The Raiders' schedule is extremely bottom heavy, so they could afford some growing pains with Jackson over the first half of the season, because, as MJ would say, "his ceiling is the roof" in terms of what he could become in the NFL.

Verdict: PICK

RDreamer (@RaiderDamus)

Unlike many teams projected to take a corner highly in the draft, the Raiders already have two good ones — but given last year’s performance and the loss of DJ Hayden, they could still use some help.

The good news is that this draft has any number of terrific cornerback prospects, some of whom may actually be available when the Raiders pick.

Among the guys who should be available is Gareon Conley from Ohio Steak, who has been projected all over the first round and has limitless versatility and potential. He can play inside or outside and made teams pay when they chose to avoid throwing Marshon Lattimore's way.

Then there are my two personal favorites: LSU's Tre'Davious White and USC's Adoree Jackson — both of whom are superlative athletes and dangerous punt returners. Of the pair, I prefer White because he doesn't get beat over the top as much.

Even still, there are others to consider — two of whom went to the University of Washington. The best corner in the draft is almost certainly Sidney Jones, who would be a top-5 pick if not for an achilles injury suffered earlier this year. His teammate, Kevin King, is also considered a possibility in the first round. He's a pretty solid cover guy and a beast of an athlete who doesn't get much attention because of the presence of Jones on the field with him

If the Raiders feel Jones can fully recover from his injury he is a no-brainer pick at 24. If not, Conley or White should be the guy. I'd prefer Oakland take a linebacker in the first, but I don't think Reggie McKenzie agrees with me on that. If there's a blue-chip corner available at 24, everything in Reggie's history says he will take him. And really, he can't go wrong with any of the guys I listed because they're all good.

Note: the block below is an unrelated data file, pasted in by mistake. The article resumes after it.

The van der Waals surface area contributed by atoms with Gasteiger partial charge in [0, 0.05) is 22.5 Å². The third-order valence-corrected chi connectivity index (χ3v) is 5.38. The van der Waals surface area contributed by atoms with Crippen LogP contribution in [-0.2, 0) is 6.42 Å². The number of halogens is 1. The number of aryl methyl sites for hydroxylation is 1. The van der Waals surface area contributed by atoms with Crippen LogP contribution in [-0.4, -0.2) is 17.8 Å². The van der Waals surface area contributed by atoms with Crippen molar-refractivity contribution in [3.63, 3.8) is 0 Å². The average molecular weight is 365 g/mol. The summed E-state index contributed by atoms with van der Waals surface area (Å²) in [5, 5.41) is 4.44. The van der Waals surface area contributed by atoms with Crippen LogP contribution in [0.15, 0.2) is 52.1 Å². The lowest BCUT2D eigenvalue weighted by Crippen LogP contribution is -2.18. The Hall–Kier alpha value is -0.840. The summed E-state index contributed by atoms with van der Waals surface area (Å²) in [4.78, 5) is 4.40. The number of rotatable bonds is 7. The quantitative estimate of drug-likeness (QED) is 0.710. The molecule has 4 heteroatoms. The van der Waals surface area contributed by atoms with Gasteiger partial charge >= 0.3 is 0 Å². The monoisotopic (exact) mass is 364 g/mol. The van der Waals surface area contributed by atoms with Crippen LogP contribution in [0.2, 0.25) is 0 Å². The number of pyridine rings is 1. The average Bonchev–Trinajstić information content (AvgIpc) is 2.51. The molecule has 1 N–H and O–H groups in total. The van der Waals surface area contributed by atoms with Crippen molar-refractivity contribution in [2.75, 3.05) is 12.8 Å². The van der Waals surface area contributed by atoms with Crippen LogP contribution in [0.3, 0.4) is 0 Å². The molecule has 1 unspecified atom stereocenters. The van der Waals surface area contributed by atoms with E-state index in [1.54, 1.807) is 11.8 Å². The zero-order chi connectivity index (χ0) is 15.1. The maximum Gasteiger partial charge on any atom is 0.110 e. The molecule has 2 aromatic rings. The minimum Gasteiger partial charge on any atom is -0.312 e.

Verdict: PICK

Levi Damien

Quite a class of corners in this draft. At this point, the only corner who figures to be gone well before the Raiders pick is Marshon Lattimore. Everyone else is a mystery. It depends on the team and their individual preferences.

For the Raiders, despite their preference for big corners, they may want to steer more towards those who can play the slot being that the slot is where they need immediate help. And if they get someone in the first round it would have to be a guy who could move outside in future to make it worth a top pick.

The corners who look like they could be a good pick at 24 are Tre’Davious White and Gareon Conley. Adoree Jackson would be a fit as well, but in my view if he were the only option available of those three, linebacker may be a better position to focus on at 24 and wait until the second round to consider a corner. Again, it’s a deep class which means there will likely be some first round caliber talent available when they pick at 56 should it come to that.

Verdict: PICK